As anyone who has had a conversation with me lasting more than five minutes knows, I am writing a book of poems on the 18th century African American poet Phillis Wheatley, imagining her life and times in colonial New England.
What some folks don’t know is why I started writing the book in the first place, why I thought Miss Phillis would be someone that I would dedicate years researching and writing about. And yes, it has been three years now. That’s just how much I love her and her world.
Just last week, I published an essay about my journey to Miss Phillis in Common-Place: The Interactive Journal of Early American Life. Here’s an excerpt from that essay:
As a student at two historically African American colleges during the early 1980s, I was taught Phillis Wheatley’s poetry, but my professors’ implicit message was that black folks had the responsibility to read her because of her historical status as an African American “first.” Not one of my professors ever mentioned we should read Wheatley because of her artistic merit as a poet. It was stressed to me that Wheatley was neither a political revolutionary nor a “real” poet with any recognizable talent. And frankly, I agreed; based upon my reading of Wheatley’s most well-known poem, “On Being Brought from Africa to America,” and its then-troubling first line—”‘Twas mercy brought me from my pagan land”—I dismissed her poetry for over twenty years.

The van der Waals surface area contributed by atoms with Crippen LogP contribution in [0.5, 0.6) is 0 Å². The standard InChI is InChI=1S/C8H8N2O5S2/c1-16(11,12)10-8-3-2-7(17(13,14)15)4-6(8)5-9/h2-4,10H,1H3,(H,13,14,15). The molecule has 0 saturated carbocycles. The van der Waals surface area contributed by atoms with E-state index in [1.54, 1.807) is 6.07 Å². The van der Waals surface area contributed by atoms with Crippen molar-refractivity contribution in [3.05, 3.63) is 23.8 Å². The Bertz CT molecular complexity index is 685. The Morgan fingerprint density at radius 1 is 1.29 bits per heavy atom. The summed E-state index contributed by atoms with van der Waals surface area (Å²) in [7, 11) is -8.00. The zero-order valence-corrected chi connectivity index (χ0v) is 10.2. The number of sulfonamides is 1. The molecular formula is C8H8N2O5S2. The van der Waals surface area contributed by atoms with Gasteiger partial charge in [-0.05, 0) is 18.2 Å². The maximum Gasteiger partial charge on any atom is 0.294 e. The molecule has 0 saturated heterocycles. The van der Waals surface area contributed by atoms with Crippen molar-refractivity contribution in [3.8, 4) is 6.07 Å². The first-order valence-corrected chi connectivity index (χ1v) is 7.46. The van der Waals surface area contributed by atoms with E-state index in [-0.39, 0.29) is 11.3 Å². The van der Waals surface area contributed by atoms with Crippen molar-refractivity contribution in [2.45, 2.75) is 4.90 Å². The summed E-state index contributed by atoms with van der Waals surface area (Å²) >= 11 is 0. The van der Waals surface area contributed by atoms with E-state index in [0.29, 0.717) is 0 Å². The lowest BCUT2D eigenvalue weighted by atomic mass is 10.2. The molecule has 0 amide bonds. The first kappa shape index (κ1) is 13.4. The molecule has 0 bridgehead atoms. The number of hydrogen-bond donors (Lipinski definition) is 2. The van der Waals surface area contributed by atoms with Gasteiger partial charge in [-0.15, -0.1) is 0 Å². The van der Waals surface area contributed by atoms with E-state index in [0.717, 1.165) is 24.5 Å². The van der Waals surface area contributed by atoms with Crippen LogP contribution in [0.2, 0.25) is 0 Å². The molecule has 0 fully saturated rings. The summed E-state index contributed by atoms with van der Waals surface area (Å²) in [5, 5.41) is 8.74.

Now, I hear y’all saying, “Why would I want to read an essay? That’s, like, completely boring.”
Well, y’all know me: I always stir the pot and start some controversy wherever I go. I don’t know why I’m such a troublemaker. I really, really try to be well-behaved, but it never ends up that way. In the essay, I start a little trouble, and also, I reveal a piece of never-before published information concerning Phillis Wheatley research as well. And you KNOW you want to know what info is!
You can read some poems, too from the manuscript in progress. Even if you don’t like poetry, you know you’re nosy enough to want to see whether I’ve got skills or not.:-) So click this link to read the brand new Phillis Wheatley poems, too. I hope y’all like them. If you don’t, let me know and why in the comments section. I may not follow your advice on the poetry, but this work isn’t set in stone yet and I am always open to criticism.